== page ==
Let's think it through. He's undercover but carrying his badge. I would worry about that. He has checked into a police impound lot. I would assume they probably...write down somewhere who comes into these lots when--and maybe what they dropped off. And probably I'd guess they don't like it when double-wide-trailer-sized Vin Diesel-looking guys smash a window and steal a car. Anywho. Let's bracket this.
Vin's having a moment w/ a scrapbook abt M-Ro. Walker is worried that maybe nothing matters b/c he doesn't have a code. Nondescripta blinks. The nation joins her. Not sure she has any lines, actually...I kinda doze off when she's onscreen.
Vin is kicking the shit out of Walker. The nation cheers. Obligatory bad MMA, as Walker decides the way to defend himself is with an...arm bar. Movie teases Vin picking up Walker and dropping him on his head repeatedly. The nation holds the nation's breath. They stop fighting to talk. The nation mutters "Aw fuck." Walker was using M-Ro to infiltrate the big bad; prolly why she's dead; she was working w/ the Feds to clear Vin's name. Vin's not forgivish. I genuinely cannot parse the morality here.
Plan comes together. A person says 'Stay frosty, don't move a muscle'. Henchjerk was beaten up, not to death, as he is back. Big bad shows up, has a strong vibe of Most Interesting Man in the World. The nation yawns. --Guy Walker beat up makes a bad plot-enhancing decision, is probably a bad guy; predictably, the Big Bad is somebody we've known about all along BUT I'M NOT SAYING WHO.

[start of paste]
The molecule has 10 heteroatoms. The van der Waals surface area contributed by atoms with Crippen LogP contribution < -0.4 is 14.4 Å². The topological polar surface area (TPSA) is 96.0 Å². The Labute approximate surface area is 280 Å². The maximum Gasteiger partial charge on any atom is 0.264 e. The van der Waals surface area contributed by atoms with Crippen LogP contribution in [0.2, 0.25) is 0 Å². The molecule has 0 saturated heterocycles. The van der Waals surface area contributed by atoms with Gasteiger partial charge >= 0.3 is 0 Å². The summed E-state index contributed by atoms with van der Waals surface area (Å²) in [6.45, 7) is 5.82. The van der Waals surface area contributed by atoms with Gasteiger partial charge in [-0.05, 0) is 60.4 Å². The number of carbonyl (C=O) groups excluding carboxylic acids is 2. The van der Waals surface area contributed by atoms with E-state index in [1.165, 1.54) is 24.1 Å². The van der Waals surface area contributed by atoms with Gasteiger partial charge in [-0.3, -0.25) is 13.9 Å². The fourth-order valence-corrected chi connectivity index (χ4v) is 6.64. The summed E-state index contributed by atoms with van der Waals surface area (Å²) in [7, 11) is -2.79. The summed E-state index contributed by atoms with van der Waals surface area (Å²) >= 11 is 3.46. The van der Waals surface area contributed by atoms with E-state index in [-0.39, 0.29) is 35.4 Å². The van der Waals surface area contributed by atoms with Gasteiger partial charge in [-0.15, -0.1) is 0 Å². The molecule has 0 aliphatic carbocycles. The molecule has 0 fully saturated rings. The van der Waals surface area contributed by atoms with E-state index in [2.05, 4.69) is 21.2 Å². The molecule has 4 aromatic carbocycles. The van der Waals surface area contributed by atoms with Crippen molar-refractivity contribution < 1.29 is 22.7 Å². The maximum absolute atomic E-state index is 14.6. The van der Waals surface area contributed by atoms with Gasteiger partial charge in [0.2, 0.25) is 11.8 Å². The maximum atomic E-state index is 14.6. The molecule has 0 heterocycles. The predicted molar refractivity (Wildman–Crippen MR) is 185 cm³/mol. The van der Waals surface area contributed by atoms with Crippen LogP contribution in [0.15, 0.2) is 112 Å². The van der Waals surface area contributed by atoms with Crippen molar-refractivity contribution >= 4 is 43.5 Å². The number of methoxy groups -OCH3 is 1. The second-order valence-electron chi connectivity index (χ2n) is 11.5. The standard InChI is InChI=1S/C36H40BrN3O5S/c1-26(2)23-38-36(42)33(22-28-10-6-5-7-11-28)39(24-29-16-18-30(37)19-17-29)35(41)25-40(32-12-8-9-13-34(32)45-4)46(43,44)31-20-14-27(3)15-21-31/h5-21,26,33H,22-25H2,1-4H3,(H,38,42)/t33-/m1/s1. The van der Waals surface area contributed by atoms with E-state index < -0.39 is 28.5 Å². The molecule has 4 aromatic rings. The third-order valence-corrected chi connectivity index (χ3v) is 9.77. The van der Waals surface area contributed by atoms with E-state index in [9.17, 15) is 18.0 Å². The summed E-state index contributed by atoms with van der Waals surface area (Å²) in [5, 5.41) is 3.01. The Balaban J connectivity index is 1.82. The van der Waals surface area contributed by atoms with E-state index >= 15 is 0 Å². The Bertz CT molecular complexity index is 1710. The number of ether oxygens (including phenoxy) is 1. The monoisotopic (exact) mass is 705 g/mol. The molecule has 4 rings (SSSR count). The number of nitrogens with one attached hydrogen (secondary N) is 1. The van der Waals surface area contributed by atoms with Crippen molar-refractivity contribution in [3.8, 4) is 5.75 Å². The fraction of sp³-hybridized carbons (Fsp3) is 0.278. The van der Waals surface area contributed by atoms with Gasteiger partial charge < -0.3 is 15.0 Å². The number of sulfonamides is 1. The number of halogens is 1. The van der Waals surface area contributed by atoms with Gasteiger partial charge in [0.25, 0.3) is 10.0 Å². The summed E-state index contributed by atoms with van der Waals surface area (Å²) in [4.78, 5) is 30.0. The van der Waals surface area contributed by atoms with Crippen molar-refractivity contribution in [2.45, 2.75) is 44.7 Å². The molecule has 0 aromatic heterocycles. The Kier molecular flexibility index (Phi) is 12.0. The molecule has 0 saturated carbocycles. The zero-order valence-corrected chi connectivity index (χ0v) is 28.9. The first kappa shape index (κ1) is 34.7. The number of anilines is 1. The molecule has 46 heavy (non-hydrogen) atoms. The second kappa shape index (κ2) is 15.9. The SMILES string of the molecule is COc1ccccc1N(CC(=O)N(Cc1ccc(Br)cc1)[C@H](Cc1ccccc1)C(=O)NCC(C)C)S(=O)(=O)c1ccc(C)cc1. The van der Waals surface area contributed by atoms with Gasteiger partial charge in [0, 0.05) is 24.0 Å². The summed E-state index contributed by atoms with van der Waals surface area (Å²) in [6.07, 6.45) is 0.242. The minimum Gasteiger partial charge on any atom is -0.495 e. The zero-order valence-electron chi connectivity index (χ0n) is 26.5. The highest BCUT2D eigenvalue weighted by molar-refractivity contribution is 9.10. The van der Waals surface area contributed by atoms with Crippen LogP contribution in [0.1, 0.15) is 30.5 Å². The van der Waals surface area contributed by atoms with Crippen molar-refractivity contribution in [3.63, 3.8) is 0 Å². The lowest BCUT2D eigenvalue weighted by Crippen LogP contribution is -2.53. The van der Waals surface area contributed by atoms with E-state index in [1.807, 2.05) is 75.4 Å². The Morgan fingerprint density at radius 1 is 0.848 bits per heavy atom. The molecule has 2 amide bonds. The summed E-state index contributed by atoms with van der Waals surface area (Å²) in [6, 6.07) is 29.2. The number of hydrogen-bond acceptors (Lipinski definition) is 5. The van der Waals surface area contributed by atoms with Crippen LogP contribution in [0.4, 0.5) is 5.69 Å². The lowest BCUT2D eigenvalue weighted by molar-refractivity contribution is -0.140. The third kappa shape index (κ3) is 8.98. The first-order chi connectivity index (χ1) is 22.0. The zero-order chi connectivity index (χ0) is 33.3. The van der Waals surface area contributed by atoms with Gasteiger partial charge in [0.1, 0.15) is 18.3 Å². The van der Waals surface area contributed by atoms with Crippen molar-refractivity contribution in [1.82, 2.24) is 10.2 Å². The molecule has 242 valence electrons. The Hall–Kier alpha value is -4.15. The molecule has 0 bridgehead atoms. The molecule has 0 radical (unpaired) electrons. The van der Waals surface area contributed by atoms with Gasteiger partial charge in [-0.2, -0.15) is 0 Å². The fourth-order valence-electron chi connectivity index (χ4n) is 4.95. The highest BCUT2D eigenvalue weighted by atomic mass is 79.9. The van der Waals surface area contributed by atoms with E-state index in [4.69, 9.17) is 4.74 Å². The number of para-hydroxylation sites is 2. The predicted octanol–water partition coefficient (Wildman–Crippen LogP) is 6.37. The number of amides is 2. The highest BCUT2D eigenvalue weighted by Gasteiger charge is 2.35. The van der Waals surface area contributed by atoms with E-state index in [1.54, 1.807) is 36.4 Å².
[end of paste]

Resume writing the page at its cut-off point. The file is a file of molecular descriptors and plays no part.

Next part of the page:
The plan that came together falls apart in a brief and dull scene.
An unfathomably dull scene follows. Vin grieves, probably for what little narrative momentum this thing ever had.
Walker shows up, points out to Vin that maybe it's a bad idea for an on-the-run guy to be at his sister's house. This point is shrugged off quickly.
Vin & Walker decide to pull one last job--a job from which THERE IS NO COMING BACK. Oddly suicidal vibe here: maybe this scene was filmed after the test screenings hinted at the strength of the franchise going forward?
Sex and death continue to mingle as Walker PG-13ly fucks Nondescripta on the kitchen counter. She hugs her brother, and the boys head for the border. This literally all happens in the same night. Everything since the scrapbook has been the same night...
I forget where the cars came from. But the boys have appropriate and attractive automobiles.
Ethnic lady hands the big bad to Vin. I fucking knew telling her he wasn't interested in her was gonna pay off. Nicely done, Mr. Diesel. And no--I wasn't surprised.
We are in Mexico. It's fucking hella sepia up in Mexico, if you didn't know. Also Catholic--big bad just paid a priest for a blessing. Is there no depth to which he will not sink? I mean...heroin smuggling? That is one thing. But indulgences are plain and simply fucked. Vin just ambushed the big bad and sneered 'You're not forgiven.' Big bad comes up with 'You and me, hermano...we're not so different.' This script is surging with excellence.
Low, low, LOW-grade plot twist.
1:28:00--car chase. Henchjerk chases Walker. Vin's on the scene. Muscle cars are apparently excellent for bitchin' off-road action. Still hella sepia. Vin has a shotgun. It has some intriguing relationships with physical reality, in that when it shoots downward at a tire, the car attached to that tire flies up into the air and generally lands on its roof.